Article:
Mayan Palace Vacation Club Laguna Niguel California Review

The sales pitch at the Mayan was deceitful and a big SCAM and unfortunately, I fell prey to their unethical sales practices. If someone could please give me some sound advice on how to end this contract or fight it, I would greatly appreciate it. These practices cannot continue to happen!! My story begins by being greeted by an attractive and bright young lady when we arrived at the Mayan. I was invited me to a sales presentation (rather enticed with gifts of half off a massage, $100 credit towards my stay, free breakfast at their all-you-can-eat buffet), and the promise to return the bonus week used while I vacationed there. She brought up the class action suit against RCI and asked if I knew anything about it. I did not and thought this presentation might help me learn about it. As most of you know, the 90 minute presentation turns into a 4-5 hour ordeal. In addition, I did not get that bonus week back as promised. This is how their strategy plays out: I sat there in the sales presentation room with many other people was told that my current time share in Palm Springs, CA was rated 2 in a category on a scale of 1 to 5, with 5 being the highest. Not sure who does this rating, but the Mayan was rated in category 5 (the highest and number 3 of all time share resorts). I was given a trade in value for my time share in Palm Springs that was used to offset the cost, I believe they gave me $12,000. They presented me with the most expensive plan in which I couldn’t afford (they shoot high) so they came back with a less expensive version, a studio (no kitchen) and then began to re-crunch the numbers. The price dropped but little did I know that the price was so inflated. I was misled to believe that I was getting such a great deal. They further discuss the issue of maintenance fees and how timeshare owners are burdened with these fees over the years. The salesperson pulled out a chart (in her bag of tricks) to illustrate how much a person is paying over a life-time. They get you to think about how much a person is paying over 20 or 30 years (somewhere in the range of $30,000 or more.) I said, “hmmmm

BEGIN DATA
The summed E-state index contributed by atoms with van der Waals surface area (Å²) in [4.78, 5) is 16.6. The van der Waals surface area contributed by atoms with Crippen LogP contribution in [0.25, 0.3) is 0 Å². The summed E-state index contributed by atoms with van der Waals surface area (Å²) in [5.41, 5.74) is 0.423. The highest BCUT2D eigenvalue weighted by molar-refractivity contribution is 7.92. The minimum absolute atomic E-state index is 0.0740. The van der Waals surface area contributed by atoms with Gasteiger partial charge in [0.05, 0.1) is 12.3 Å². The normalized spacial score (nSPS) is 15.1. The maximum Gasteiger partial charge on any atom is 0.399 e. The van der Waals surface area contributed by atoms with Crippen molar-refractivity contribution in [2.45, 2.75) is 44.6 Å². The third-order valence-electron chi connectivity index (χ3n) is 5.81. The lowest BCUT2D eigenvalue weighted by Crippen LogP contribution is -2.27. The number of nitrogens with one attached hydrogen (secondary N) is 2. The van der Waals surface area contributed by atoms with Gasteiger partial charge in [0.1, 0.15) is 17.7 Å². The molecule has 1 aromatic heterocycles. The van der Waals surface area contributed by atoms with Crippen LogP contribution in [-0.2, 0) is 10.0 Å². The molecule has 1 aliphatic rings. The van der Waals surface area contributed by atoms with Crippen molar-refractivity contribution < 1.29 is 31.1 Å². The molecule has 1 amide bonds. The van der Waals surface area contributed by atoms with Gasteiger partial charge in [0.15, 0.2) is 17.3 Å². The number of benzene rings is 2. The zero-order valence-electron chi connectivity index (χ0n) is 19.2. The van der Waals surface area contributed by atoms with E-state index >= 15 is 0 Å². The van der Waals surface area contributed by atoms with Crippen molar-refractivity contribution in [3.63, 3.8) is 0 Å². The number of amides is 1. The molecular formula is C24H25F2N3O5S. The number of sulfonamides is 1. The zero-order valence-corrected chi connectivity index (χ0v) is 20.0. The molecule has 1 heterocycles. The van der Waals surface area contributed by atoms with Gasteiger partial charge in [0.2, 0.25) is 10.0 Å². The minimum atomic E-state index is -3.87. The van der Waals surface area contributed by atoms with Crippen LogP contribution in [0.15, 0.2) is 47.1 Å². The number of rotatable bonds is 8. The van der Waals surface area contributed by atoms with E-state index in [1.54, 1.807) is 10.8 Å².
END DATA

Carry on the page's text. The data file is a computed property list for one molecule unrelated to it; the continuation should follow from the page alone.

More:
I am paying all that money. That doesn’t make sense if the Mayan isn’t charging any fees.”” Yet

they don’t point out how the $570 fee to use a week at the Mayan is really a maintenance fee in disguise. If you own at a resort

why do you pay a fee to use your week? In Palm Springs

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